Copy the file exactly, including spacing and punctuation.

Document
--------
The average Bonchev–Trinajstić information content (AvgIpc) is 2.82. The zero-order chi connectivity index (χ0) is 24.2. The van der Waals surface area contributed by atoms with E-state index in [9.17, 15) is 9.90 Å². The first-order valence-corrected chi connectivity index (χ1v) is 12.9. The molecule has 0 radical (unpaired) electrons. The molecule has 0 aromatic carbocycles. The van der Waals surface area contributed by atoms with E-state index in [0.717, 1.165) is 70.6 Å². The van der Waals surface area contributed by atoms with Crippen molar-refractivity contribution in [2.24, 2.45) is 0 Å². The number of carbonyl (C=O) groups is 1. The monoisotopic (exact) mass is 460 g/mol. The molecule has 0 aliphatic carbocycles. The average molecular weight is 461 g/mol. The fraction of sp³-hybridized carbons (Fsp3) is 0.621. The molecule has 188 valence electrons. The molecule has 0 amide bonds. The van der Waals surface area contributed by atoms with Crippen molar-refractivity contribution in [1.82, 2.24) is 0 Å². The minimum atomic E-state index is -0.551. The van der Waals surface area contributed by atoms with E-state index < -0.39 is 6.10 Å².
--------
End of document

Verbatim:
The average Bonchev–Trinajstić information content (AvgIpc) is 2.82. The zero-order chi connectivity index (χ0) is 24.2. The van der Waals surface area contributed by atoms with E-state index in [9.17, 15) is 9.90 Å². The first-order valence-corrected chi connectivity index (χ1v) is 12.9. The molecule has 0 radical (unpaired) electrons. The molecule has 0 aromatic carbocycles. The van der Waals surface area contributed by atoms with E-state index in [0.717, 1.165) is 70.6 Å². The van der Waals surface area contributed by atoms with Crippen molar-refractivity contribution in [2.24, 2.45) is 0 Å². The number of carbonyl (C=O) groups is 1. The monoisotopic (exact) mass is 460 g/mol. The molecule has 0 aliphatic carbocycles. The average molecular weight is 461 g/mol. The fraction of sp³-hybridized carbons (Fsp3) is 0.621. The molecule has 188 valence electrons. The molecule has 0 amide bonds. The van der Waals surface area contributed by atoms with Crippen molar-refractivity contribution in [1.82, 2.24) is 0 Å². The minimum atomic E-state index is -0.551. The van der Waals surface area contributed by atoms with E-state index < -0.39 is 6.10 Å².